For many parents transitioning from preschool to kindergarten pulls at the heartstrings. Today we have a guest post from Joplin Globe Parenting columnist Sarah Coyne.
For some reason, back-to-school shopping will forever be associated in my mind with new jeans. They’re a staple. A cornerstone. A requirement for a successful school year.
Of course, none of that is necessarily true, but the association still occupied my thoughts as I stood in a busy department store, searching for my daughter’s size. Shades of dark and light denim blurred my vision; it was a moment before I realized that it wasn’t the stack of denim causing me to see funny, but the tears that had begun to form.
Because I was shopping for my 5-year-old’s first pair of back-to-school jeans.
Like many hundreds of 5 and 6-year-olds this year, my daughter is starting down the road of public education. It’s so exciting, and at the same time, terribly nerve-wracking. As the first of our children to hit this kindergarten milestone, I find myself waxing and waning between fits of sudden tearfulness and excited giddiness. What will I do if she hates it? How will we handle all the outside influences? When will I know that she’s settled comfortably into the new workload and social life?
She’ll be on this road for the next 13 years, and it all begins in less than a week.
Many of my anxieties, I would guess, are also shared by other first-time parents of kindergartners, so I’ve asked a friend for help. Holly Davis is a local kindergarten teacher and has experienced her share of new students (and their emotional parents) long enough to have a few pointers that might help us weather the coming weeks of transition.
One thing she heavily encourages is open-house attendance. Because kindergarten is such a new venture for many kids, it’s helpful for them to not walk in blind on the first day. If they can see where their desk will be, who their teacher is, and get a feel for the size of the building, their first days will be easier. Davis also suggests reading books together about the first day of school; the local library has lots of options, and many will illustrate the normal routines of school so your child feels prepared.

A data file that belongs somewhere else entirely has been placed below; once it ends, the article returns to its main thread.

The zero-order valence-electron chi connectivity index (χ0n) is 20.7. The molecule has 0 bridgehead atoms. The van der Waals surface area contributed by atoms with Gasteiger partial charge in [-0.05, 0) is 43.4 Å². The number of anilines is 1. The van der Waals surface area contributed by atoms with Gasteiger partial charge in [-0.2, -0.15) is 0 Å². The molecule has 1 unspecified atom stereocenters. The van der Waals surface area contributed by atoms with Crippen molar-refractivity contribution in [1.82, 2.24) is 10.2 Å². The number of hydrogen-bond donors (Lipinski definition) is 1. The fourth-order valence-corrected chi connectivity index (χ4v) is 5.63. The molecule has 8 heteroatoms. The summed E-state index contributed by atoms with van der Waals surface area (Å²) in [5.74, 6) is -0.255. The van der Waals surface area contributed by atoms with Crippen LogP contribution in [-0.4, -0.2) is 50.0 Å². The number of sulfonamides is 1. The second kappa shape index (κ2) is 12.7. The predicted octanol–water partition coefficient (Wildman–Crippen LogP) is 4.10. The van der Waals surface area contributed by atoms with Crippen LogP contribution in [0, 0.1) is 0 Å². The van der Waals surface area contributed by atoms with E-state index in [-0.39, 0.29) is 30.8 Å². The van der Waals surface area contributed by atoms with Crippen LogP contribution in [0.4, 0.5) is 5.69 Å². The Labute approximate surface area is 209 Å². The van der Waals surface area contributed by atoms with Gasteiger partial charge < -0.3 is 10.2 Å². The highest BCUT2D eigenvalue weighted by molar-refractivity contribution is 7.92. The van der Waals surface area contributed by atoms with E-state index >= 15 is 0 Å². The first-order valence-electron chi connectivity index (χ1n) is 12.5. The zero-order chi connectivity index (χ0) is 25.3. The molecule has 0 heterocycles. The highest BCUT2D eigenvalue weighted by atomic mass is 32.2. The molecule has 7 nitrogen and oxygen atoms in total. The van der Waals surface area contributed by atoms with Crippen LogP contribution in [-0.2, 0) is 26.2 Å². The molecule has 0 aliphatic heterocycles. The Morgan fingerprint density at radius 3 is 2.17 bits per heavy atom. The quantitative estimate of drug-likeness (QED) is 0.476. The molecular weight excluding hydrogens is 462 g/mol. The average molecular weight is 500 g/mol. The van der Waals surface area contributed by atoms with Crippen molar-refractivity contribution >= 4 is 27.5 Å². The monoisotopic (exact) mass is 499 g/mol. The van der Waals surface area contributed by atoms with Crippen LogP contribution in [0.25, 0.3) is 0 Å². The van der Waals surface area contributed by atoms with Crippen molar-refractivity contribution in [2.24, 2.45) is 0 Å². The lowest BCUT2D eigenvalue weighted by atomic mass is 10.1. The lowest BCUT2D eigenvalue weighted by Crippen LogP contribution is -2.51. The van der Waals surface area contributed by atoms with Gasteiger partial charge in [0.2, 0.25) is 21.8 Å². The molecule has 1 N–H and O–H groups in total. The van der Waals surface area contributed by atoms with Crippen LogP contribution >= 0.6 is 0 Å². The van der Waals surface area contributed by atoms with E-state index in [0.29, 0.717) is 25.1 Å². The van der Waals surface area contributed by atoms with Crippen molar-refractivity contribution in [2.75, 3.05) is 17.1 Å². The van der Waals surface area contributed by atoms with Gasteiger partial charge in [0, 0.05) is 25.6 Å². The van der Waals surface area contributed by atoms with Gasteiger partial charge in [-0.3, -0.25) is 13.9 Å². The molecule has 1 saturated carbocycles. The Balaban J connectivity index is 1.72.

On that all-important first day, Davis encourages parents to feel completely comfortable sticking around for a few minutes to help get their child settled in. In order to help the kids feel ready and assured, many parents will tour the room with the kids, making introductions and taking photos. If the year progresses and your child is still clingy at drop-off (a common enough occurrence), Davis has found that a quicker approach to leaving is better than a long, drawn-out goodbye. But that will come later – the first day can be much more comforting.
As for ensuring a good school year, Davis suggests keeping this in mind: many of the most successful students are those whose parents aren’t afraid to become involved. Be active in parent-teacher organizations, be ready to communicate with your child’s teacher, and don’t be shy when it comes to asking questions. Teachers want nothing more than for their students to succeed, and they won’t be able to answer your concerns if you never voice them.
Perhaps most encouragingly, Davis tells me that it’s not at all uncommon for parents to cry over such things as stacks of jeans or rows of backpacks. Good news, because I foresee many tearful outbursts in the coming week, none of them from my kindergarten-ready daughter.
Sarah is a columnist for The Joplin Globe, where this story first appeared.
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